Harry: Yes I think it’s still the minority where the man has the loss of sexual interest. What’s interesting in all the cases where we’ve counseled the man who’s lost the sexual interest you always have a woman who has I would say a fairly normal sexual interest. I think we have in the church today a tremendous loss of the real meaning and value of sexual intimacy, and what God has really provided for a married couple.
Bob: Open that up a little bit what do you mean we’ve lost the sense of what that is supposed to be?
Harry: Well, I think it comes back to being self-centered – that we enter relationships to get what we want to get for ourselves. When you bring that into the bedroom it’s not going to work. In the intimacy between a husband and wife there needs to be a real cherishing, a real respect on the part of the husband and wife, and there needs to be a giving, a caring, a tenderness, and a kindness. But, when you approach your wife more as an object as women use that term, I feel like an object – it’s like is he present? Is he really there?
So, she feels like an object, and not surprising she’s lost sexual interest. The sexual dissatisfaction in marriage I think is really almost as significant a problem as we see the pornography. Because, I think we do need healthy sexual intimacy in marriage as a preventative measure. You see that clearly in I Corinthians 7.
Dennis: You tell a story about a couple: Jim and Carrie in your book - would you use them as a prototypical couple of what’s taking place in a lot of marriages today, or would you say they’re more of an exception?
Harry: They’re very much the average couple that comes to our counseling program. It’s a couple that the wife finds out – discovers the problem. The problem is pornography, and then often or maybe 50 percent of the time the wife finds out as with Jim and Carrie that there’s more to it. He’s actually had contact with these women via the Internet. This story takes a particular twist at the end of the book where they actually find out that one of their children has a problem. Their married daughter is unfaithful.
One reason we chose that story is because we really want people to be concerned about their kids. We get so caught up in what’s going on – this is my marriage, it’s falling apart, there’s this problem. We have to look beyond our own generation, and we have to say, what’s happening to my children, and my adult children.
Dennis: And how they’re being impacted by my sin!
Harry: By my sin, and we have to get ahead of the curve so to speak. We have to get out there I think on the level of prevention because they’re really, really being hit and bombarded in today’s world sexually.
Dennis: You mentioned that this is a prototypical couple, and you began by saying the guy’s involved in pornography. In the average church in America today what percent of the adult men let’s say above the age of 20 years old – what percentage of those men view pornography every month?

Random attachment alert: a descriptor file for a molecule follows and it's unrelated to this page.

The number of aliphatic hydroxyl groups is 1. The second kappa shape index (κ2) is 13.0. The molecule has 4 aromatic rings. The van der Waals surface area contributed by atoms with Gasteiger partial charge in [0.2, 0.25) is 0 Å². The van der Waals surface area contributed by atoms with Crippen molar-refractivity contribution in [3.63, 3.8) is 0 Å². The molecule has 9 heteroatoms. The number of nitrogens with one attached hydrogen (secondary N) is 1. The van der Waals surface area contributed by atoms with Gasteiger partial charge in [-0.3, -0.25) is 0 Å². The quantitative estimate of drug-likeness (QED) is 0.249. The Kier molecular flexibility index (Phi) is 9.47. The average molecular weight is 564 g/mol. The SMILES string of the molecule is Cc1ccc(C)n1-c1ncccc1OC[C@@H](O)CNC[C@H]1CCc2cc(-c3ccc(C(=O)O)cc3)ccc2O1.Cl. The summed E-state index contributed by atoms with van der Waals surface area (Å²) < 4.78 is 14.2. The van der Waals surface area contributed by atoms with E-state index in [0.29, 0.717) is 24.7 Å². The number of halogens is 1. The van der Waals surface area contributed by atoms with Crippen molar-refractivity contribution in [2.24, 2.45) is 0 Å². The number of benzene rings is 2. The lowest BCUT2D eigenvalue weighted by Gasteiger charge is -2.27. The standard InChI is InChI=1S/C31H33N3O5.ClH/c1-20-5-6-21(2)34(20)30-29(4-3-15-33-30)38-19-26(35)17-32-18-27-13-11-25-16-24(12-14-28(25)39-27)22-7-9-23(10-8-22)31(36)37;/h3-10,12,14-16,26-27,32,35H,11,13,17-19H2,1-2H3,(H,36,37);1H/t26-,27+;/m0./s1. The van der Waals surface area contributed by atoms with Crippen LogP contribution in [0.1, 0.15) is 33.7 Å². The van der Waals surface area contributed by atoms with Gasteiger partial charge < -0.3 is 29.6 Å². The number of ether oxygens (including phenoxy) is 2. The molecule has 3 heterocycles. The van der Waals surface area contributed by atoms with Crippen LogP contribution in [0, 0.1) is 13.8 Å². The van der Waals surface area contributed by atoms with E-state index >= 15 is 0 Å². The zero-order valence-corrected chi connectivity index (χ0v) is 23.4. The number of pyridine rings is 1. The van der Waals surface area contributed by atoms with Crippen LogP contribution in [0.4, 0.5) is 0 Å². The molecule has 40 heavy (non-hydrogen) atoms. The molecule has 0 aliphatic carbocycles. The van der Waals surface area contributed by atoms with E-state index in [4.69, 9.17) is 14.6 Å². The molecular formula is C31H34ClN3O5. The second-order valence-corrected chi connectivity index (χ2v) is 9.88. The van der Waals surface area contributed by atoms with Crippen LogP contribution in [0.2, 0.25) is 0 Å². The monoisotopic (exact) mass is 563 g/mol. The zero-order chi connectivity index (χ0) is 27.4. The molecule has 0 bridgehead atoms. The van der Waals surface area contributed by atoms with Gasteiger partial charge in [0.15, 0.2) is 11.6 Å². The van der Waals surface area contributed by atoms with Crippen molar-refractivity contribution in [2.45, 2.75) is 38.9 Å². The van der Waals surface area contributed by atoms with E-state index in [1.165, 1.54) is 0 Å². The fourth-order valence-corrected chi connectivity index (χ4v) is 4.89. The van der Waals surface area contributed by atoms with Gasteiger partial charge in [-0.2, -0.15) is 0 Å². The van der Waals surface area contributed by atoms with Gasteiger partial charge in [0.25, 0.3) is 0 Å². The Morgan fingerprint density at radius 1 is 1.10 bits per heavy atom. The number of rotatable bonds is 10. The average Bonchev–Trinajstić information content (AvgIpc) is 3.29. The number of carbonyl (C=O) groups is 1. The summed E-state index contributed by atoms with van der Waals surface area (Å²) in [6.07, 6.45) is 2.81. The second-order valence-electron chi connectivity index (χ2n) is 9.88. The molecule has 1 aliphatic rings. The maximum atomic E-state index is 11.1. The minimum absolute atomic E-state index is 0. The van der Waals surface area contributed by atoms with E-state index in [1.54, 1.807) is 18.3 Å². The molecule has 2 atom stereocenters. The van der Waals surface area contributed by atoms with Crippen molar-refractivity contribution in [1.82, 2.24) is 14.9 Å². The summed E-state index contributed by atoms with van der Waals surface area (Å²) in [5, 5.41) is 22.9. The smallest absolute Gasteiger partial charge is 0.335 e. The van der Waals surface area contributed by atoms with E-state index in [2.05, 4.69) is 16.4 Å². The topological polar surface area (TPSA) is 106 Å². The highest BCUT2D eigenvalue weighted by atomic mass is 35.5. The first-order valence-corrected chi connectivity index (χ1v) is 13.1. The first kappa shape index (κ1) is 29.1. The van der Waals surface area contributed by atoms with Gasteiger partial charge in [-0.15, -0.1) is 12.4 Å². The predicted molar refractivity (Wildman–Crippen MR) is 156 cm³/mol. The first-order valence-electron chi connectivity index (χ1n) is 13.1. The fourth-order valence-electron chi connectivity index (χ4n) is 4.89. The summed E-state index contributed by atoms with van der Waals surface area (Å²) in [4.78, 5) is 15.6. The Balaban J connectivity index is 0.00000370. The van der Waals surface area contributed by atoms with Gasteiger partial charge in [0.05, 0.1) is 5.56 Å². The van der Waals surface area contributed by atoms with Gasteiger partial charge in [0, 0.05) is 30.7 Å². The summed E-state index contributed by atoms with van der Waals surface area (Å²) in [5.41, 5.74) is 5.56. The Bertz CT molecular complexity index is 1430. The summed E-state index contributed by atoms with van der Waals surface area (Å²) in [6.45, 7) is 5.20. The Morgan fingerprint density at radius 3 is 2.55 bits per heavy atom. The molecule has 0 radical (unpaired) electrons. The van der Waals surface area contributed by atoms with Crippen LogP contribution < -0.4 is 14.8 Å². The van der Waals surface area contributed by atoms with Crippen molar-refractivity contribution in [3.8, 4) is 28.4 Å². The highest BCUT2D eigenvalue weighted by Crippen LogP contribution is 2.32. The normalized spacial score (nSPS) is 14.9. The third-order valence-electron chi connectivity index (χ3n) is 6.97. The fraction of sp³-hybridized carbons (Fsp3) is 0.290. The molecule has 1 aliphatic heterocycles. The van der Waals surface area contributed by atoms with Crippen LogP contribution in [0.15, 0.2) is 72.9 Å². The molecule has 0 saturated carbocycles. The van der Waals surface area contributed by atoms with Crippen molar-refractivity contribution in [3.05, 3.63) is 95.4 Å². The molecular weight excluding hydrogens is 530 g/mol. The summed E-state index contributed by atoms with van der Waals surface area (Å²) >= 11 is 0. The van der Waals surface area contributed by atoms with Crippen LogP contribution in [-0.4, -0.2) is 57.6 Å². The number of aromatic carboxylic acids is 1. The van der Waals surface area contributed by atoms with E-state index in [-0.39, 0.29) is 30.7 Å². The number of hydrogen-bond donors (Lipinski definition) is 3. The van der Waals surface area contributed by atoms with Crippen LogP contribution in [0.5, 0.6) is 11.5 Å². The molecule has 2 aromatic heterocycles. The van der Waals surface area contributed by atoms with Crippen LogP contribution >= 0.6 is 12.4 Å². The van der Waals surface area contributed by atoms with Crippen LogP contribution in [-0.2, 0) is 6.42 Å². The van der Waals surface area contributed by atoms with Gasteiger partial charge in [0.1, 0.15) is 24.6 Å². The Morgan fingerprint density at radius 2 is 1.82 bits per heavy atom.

Harry: You know I have not seen hard statistics on what the percentage is but we have a couple of indicators that we mention in the book. One is a quote from Chuck Swindoll where he talks about as many as half the congregation struggling with Internet pornography is a likely possibility, and I think that’s a fair estimate.
We work with one mission organization where 80 percent of their candidates for missionary service on voluntary questioning – men indicate that they have a problem with pornography. We had contact with a couple of other organizations where they said 100 percent of the candidates that they were interviewing for church plants – planting a church were struggling with pornography and the wives didn’t even know about it.
Harry: 100 percent. They said we have yet to interview a young man for church planting in our organization who hasn’t had a problem with pornography. They were interviewing across denominational lines – a number of different denominations.
Dennis: You know here’s an application from today’s broadcast for a mom and a dad who are raising a daughter who perhaps is about to be married. If you’re talking to the young man who’s about to marry your daughter the question is not have you seen any pornography – the question is kind of share with me your history of how much pornography you viewed?
Then with your sons – I think the question has to be broached with our sons. What would you say to your son today if you had a 18, 19 year old man young about to go away to college Harry. What kind of conversation would you have, and tell me a little bit about how you’d set that conversation up?
Harry: I would have a conversation about what has he already seen, not what is he going to see in college. I think we need to be talking about what has he been exposed to in the Internet, what has he been exposed to through the process of sexting on cell phones with other teenagers while he’s been in high school? We need to find out what’s already been going on.
I think the whole world of hooking up on the college campus now is just something that’s very hard for those of us who are older who went to a different type of college so to speak. So, I want to talk to him about what is sexuality in a God honoring way. What is your body really about - that your body is for the Lord, the Lord is for the body Paul talks about in 1 Corinthians.
So, I think we have to use some tools like covenant eyes – things that will give accountability to where he’s been on the computer. But, those are tools that are effective, but they don’t really get down to the heart of the problem. So, I want my son, I want the young man I’m talking to in my church – I want him to really be grounded spiritually in terms of where he’s at. And again, looking at issues of self-centeredness.